Between August and September 2010, 13 units were shifted into the new building. The first move occurred on the same day as practical completion. The reception, four 24-bed wards, special care nursery, speciality outpatients and antenatal clinic, infection control, renal, doctors’ offices and education facilities were all moved in a six-week period.

2. Communication
Communication within the project was multifaceted. It was vital to engage key stakeholders early, define the steps and stages, provide a clear definition of roles and responsibilities, monitor project milestones and report on progress. The following groups were involved in disseminating information:

  • overarching steering committee
  • project advisory group
  • site liaison meetings
  • site meetings, and
  • user groups for up to 30 different disciplines.

Strategies employed to enhance communication included:

  • circulation of a detailed program of activities
  • transition forums for information sharing
  • production of a survival toolkit
  • decanting process flow charts
  • move timetable, and
  • a dedicated staff noticeboard.

3. Capacity
Providing adequate resources and appropriate numbers of trained people was essential during the move to maintain the energy, commitment and enthusiasm of staff. The staffing budget supported moving, installing, testing and cleaning the equipment. An external removalist company was used to move large items and equipment.

4. Challenges
One of the biggest challenges during the process was the competing demand for employees’ time and attention. This was due to multiple concurrent major projects underway in the Sunshine Coast Hospital and Health Service (SCHHS), including redevelopment at Caloundra Hospital and planning for the $1.8 billion Sunshine Coast University Hospital (SCUH). Construction begins in 2012 and the SCUH will be operational by 2016.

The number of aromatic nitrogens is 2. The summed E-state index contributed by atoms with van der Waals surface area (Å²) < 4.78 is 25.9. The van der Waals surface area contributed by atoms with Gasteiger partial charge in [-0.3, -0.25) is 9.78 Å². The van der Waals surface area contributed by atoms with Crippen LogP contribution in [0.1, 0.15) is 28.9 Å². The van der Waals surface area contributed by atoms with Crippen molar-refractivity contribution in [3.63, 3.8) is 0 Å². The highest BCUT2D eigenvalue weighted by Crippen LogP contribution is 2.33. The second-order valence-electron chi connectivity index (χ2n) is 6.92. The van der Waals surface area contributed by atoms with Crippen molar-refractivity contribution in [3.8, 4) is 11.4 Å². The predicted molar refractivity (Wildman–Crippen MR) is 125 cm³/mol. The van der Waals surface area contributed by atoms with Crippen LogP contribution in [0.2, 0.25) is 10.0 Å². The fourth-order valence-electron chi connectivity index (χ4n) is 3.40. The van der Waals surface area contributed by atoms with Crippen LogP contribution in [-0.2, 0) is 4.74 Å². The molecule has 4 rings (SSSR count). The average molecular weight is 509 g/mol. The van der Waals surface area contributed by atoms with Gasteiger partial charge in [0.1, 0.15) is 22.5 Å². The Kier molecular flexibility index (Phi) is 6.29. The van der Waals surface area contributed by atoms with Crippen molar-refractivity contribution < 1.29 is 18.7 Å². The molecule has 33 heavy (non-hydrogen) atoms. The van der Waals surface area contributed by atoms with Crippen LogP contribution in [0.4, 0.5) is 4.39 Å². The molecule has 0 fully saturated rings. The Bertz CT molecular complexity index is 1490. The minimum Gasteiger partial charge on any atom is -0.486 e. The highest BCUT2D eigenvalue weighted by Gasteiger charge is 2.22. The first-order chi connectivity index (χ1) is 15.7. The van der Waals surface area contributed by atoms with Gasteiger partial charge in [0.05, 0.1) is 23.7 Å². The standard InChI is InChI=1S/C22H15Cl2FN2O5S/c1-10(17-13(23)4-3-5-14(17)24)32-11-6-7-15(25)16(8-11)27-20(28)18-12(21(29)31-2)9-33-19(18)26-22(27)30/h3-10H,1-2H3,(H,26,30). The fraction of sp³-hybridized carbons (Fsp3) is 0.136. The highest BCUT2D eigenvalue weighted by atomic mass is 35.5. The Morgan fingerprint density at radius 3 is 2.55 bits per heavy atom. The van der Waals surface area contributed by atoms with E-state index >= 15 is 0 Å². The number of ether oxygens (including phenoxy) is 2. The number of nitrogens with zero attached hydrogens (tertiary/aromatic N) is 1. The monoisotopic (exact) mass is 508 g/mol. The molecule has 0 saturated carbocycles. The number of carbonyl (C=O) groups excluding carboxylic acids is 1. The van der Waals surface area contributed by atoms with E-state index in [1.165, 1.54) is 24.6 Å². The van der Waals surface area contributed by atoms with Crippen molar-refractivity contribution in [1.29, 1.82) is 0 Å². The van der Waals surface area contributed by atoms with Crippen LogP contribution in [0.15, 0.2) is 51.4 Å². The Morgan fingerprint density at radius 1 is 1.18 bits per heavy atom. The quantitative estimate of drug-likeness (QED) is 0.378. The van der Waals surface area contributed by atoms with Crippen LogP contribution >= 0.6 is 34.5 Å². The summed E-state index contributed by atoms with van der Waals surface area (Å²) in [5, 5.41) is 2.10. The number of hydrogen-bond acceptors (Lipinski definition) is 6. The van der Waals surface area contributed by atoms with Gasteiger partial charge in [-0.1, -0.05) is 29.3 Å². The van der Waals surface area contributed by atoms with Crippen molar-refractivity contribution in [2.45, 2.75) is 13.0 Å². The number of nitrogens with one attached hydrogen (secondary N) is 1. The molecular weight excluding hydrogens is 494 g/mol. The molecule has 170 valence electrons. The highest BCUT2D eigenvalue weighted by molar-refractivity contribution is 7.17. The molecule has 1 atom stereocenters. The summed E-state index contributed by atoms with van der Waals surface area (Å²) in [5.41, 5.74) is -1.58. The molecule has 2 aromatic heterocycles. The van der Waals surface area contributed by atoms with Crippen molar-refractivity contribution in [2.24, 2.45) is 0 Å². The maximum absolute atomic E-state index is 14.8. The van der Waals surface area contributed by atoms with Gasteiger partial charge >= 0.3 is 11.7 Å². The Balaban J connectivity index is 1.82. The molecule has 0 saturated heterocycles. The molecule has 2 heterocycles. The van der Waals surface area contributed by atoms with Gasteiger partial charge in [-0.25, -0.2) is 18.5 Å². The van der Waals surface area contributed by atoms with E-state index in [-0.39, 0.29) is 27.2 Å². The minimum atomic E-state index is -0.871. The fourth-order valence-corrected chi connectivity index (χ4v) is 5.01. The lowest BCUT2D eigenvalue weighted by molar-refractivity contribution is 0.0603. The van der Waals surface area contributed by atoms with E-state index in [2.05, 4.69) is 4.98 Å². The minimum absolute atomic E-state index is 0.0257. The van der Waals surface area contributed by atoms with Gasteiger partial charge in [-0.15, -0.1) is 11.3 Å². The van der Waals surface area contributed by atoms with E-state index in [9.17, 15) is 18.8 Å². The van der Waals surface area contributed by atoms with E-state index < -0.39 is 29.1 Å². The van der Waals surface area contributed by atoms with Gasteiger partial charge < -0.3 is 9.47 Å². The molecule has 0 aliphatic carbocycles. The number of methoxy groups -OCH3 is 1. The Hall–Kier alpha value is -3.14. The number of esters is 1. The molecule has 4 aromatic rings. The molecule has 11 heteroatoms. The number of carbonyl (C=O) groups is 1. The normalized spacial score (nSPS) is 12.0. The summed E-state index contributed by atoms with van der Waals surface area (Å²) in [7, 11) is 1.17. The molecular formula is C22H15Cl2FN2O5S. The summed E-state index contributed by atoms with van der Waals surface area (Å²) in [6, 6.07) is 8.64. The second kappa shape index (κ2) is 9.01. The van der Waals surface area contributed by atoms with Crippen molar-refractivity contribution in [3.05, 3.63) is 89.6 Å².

5. Change champions
The commissioning process could not have been managed without the enthusiastic support of ‘change champions’ or ‘local heroes’ in each department, who took on the local planning and coordination activities, as well as the celebrations.

6. Consequences
Planning and commissioning a healthcare facility in accelerated timeframes created significant pressure. A large number of items had to be addressed for redesign and/or rectification. Some issues became negligible as staff adjusted to a new environment or workflow, but others created a protracted contractual review process.
The integration of new and existing systems, such as nurse call stations and patient televisions, created technical challenges that were not resolved until after occupation. Essential and non-essential services, such as electricity, water and medical gases, also required shutdowns for rectification activities.
A complaints management process and tracking system was implemented. Regular feedback was provided to relevant departments on the status of the complaints.

7. Commitment
Commitment was sought at all levels in the organisation to manage the challenges and the expectations of all stakeholders. Contingency plans, flexibility and a strong ‘care factor’ across the board were critical for the success of the commissioning process. A post occupancy evaluation was completed 12 months after the new building was occupied and a process for dealing with outstanding issues was created.

Hospital commissioning is a critical activity with unique requirements. The experience at the NGH highlighted the importance of commencing early and allocating adequate people and time for all associated tasks. The experience was an effective practice run providing valuable lessons for the major commissioning activity to be undertaken in 2016 when the SCUH opens.

Christine Garsden is the project manager at the Sunshine Coast Hospital and Health Service.